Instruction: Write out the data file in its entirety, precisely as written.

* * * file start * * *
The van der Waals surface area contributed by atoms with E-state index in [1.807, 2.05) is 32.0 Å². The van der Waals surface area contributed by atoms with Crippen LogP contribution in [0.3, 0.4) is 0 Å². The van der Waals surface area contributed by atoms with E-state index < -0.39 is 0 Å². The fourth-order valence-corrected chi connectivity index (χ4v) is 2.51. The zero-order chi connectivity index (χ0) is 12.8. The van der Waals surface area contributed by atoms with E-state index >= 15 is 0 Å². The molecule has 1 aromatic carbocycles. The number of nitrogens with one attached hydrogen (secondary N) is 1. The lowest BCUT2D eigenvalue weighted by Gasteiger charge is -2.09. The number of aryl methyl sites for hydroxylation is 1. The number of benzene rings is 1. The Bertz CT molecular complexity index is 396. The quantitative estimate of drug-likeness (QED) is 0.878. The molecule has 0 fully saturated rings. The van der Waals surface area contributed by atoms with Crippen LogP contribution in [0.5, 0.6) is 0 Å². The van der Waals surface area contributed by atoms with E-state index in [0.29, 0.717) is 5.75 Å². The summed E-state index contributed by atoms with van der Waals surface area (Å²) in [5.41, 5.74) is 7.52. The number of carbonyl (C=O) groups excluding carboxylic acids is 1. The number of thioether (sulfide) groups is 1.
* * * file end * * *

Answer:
The van der Waals surface area contributed by atoms with E-state index in [1.807, 2.05) is 32.0 Å². The van der Waals surface area contributed by atoms with Crippen LogP contribution in [0.3, 0.4) is 0 Å². The van der Waals surface area contributed by atoms with E-state index < -0.39 is 0 Å². The fourth-order valence-corrected chi connectivity index (χ4v) is 2.51. The zero-order chi connectivity index (χ0) is 12.8. The van der Waals surface area contributed by atoms with E-state index >= 15 is 0 Å². The molecule has 1 aromatic carbocycles. The number of nitrogens with one attached hydrogen (secondary N) is 1. The lowest BCUT2D eigenvalue weighted by Gasteiger charge is -2.09. The number of aryl methyl sites for hydroxylation is 1. The number of benzene rings is 1. The Bertz CT molecular complexity index is 396. The quantitative estimate of drug-likeness (QED) is 0.878. The molecule has 0 fully saturated rings. The van der Waals surface area contributed by atoms with Crippen LogP contribution in [0.5, 0.6) is 0 Å². The van der Waals surface area contributed by atoms with E-state index in [0.29, 0.717) is 5.75 Å². The summed E-state index contributed by atoms with van der Waals surface area (Å²) in [5.41, 5.74) is 7.52. The number of carbonyl (C=O) groups excluding carboxylic acids is 1. The number of thioether (sulfide) groups is 1.